Making larger (and smaller) flowers

July 14th, 2017 | Plant Talk with Graham Rice | 0 Comments

Dahlia 'Kenora Sunset'

Exhibitors have a way of increasing the size of dahlia and chrysanthemum flowers for their shows, and we can use the same technique in our gardens. We can also adapt it to provide more flowers that are a little smaller, rather than larger, and more effective in the garden.

Increasing the size of dahlia and chrysanthemum flowers is not difficult. Simply snip off the buds immediately below the main bud on a stem and all the energy will go into producing one large flower instead of a number of smaller ones. Use sharp secateurs or sharp kitchen scissors as the stems are soft and juicy and blunt secateurs will simply squash them and let in disease.

The result will be larger flowers that look more dramatic in the garden and in large arrangements but which mingle less well with their neighbours.

With both chrysanthemums and dahlias, some varieties have been developed to provide fewer, larger flowers and some to develop more flowers that are smaller. So it pays to start with varieties that suit your intentions.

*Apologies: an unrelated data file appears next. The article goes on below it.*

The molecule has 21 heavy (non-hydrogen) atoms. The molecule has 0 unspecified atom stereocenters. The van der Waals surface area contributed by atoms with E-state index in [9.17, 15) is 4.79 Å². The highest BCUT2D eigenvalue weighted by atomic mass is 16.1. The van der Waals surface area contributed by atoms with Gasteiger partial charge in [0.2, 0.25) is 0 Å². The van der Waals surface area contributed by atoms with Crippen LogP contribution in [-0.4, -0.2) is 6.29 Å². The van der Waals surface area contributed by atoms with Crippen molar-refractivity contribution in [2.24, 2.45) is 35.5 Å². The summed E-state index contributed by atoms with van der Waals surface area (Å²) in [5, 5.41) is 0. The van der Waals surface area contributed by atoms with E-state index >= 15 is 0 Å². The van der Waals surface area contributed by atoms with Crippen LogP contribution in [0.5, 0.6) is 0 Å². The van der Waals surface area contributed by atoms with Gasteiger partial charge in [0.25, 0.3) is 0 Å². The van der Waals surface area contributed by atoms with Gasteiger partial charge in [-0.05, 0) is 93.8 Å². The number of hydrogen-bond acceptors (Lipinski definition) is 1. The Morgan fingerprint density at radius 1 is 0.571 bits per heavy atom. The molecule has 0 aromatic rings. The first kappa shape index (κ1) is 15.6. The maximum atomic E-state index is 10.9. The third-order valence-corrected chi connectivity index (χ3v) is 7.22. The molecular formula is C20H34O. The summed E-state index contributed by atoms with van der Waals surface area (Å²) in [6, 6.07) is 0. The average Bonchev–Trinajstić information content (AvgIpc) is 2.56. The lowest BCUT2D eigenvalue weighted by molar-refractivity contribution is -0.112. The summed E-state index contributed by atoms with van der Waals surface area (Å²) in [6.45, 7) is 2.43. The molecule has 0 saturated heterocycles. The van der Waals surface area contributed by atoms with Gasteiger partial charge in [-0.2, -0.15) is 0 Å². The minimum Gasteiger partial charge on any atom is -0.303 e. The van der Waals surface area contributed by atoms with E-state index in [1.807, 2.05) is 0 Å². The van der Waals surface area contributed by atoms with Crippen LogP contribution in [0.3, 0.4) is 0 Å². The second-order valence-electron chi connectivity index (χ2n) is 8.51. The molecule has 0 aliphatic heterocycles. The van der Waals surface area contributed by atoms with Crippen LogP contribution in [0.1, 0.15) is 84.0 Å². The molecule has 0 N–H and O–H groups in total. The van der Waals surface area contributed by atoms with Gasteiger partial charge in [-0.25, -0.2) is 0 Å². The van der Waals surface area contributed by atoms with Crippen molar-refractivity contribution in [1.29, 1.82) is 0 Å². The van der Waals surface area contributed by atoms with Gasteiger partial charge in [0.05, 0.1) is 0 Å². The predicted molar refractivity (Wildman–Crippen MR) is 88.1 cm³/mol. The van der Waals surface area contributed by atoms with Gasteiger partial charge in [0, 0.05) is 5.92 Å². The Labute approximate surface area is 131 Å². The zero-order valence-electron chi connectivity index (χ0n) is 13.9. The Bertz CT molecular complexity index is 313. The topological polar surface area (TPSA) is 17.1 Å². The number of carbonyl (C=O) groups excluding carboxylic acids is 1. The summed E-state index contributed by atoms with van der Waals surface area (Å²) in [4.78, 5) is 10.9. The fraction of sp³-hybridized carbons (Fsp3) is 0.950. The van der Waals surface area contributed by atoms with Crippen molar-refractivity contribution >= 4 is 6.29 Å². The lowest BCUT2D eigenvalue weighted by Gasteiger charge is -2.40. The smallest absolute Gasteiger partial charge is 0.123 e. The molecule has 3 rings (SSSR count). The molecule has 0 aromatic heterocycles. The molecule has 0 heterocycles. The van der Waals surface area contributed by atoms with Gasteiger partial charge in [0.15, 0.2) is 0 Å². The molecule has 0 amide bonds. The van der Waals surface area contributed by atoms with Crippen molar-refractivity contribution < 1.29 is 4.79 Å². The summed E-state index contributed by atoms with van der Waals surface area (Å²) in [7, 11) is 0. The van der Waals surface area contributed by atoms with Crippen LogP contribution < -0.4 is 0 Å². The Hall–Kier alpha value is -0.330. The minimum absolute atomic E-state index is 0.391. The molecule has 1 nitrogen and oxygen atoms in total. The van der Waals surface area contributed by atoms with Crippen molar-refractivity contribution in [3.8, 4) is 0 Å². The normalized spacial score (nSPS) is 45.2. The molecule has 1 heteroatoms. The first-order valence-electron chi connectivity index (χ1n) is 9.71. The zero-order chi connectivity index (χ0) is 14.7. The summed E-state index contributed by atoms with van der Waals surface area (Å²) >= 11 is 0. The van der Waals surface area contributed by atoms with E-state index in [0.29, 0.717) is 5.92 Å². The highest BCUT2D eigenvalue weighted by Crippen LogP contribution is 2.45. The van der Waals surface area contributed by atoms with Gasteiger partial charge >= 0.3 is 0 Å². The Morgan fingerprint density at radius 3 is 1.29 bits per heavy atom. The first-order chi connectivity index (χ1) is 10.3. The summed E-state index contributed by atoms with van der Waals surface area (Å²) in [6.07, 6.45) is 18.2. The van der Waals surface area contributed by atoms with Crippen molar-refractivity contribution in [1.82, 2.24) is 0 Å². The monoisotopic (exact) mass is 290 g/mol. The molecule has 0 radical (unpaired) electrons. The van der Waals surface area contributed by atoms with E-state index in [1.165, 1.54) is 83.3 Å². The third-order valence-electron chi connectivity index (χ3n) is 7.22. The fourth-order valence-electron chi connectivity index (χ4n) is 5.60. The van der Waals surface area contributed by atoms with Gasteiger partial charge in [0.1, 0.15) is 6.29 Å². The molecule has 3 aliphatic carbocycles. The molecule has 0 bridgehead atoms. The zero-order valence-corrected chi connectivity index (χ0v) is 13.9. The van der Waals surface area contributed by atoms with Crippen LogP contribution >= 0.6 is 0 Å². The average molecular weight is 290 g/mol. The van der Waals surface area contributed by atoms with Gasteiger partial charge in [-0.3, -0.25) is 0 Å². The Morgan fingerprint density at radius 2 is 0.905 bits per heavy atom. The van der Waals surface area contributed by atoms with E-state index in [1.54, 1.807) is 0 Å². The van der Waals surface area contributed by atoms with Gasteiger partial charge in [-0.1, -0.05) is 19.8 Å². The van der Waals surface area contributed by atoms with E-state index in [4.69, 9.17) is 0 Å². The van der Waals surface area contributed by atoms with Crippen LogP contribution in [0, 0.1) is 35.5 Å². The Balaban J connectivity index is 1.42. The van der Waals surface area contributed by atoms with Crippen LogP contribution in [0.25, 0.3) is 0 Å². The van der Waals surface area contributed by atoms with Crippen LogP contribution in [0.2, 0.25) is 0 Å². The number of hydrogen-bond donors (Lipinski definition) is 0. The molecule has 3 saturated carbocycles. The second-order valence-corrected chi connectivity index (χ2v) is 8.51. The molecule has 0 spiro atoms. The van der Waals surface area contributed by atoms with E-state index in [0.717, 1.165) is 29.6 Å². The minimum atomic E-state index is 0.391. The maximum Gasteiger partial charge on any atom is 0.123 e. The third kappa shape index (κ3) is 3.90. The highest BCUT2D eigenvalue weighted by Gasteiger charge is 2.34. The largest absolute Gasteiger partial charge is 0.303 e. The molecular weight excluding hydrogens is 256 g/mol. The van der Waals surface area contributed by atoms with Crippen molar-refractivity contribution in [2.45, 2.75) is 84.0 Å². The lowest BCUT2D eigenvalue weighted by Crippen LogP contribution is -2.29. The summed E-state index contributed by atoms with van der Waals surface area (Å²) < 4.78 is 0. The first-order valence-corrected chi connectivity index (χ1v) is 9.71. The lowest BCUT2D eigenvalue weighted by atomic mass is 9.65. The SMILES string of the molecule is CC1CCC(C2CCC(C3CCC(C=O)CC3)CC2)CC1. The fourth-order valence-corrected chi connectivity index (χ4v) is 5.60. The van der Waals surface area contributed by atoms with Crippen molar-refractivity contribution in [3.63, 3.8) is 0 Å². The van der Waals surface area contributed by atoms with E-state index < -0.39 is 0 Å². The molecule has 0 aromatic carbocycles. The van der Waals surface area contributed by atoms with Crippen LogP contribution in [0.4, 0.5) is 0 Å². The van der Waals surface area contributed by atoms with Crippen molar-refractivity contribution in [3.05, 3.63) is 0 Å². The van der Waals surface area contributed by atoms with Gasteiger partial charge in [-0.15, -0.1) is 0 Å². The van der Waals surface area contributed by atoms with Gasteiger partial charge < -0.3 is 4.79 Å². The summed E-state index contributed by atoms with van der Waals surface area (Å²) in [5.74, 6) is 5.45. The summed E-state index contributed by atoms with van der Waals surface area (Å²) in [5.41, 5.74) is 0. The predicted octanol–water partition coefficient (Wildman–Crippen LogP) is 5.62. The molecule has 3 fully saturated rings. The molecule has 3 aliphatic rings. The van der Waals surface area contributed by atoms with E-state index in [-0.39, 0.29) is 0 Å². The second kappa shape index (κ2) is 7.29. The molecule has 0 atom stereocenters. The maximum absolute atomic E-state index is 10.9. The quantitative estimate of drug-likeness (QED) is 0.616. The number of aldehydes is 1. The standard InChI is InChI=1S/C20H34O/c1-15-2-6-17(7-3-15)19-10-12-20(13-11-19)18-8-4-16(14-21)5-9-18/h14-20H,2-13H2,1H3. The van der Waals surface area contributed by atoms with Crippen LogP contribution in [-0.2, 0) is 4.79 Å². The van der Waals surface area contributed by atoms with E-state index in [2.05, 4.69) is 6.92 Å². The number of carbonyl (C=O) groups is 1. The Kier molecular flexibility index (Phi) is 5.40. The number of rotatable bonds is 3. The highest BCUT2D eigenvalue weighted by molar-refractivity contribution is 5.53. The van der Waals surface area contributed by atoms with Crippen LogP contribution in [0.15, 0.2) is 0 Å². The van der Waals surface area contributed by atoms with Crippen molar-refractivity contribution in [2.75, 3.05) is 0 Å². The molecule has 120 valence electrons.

The opposite approach is to snip out the main bud to encourage more buds to develop lower down the stem. These will produce smaller flowers, better suited to mixed borders and mixed arrangements on the kitchen table.

The same technique can be applied, depending on the variety, to leucanthemums, asters, tall calendulas and sunflowers – anything with branching flower heads with a single flower at the end of each branch.

OK, I can’t guarantee how it will work with all these other flowers, it will vary with the different varieties. But it’s definitely worth a try.


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Is one of our best known gardening writers. A graduate of the Royal Botanic Gardens, Kew, Graham was previously Gardening Correspondent of The Observer.
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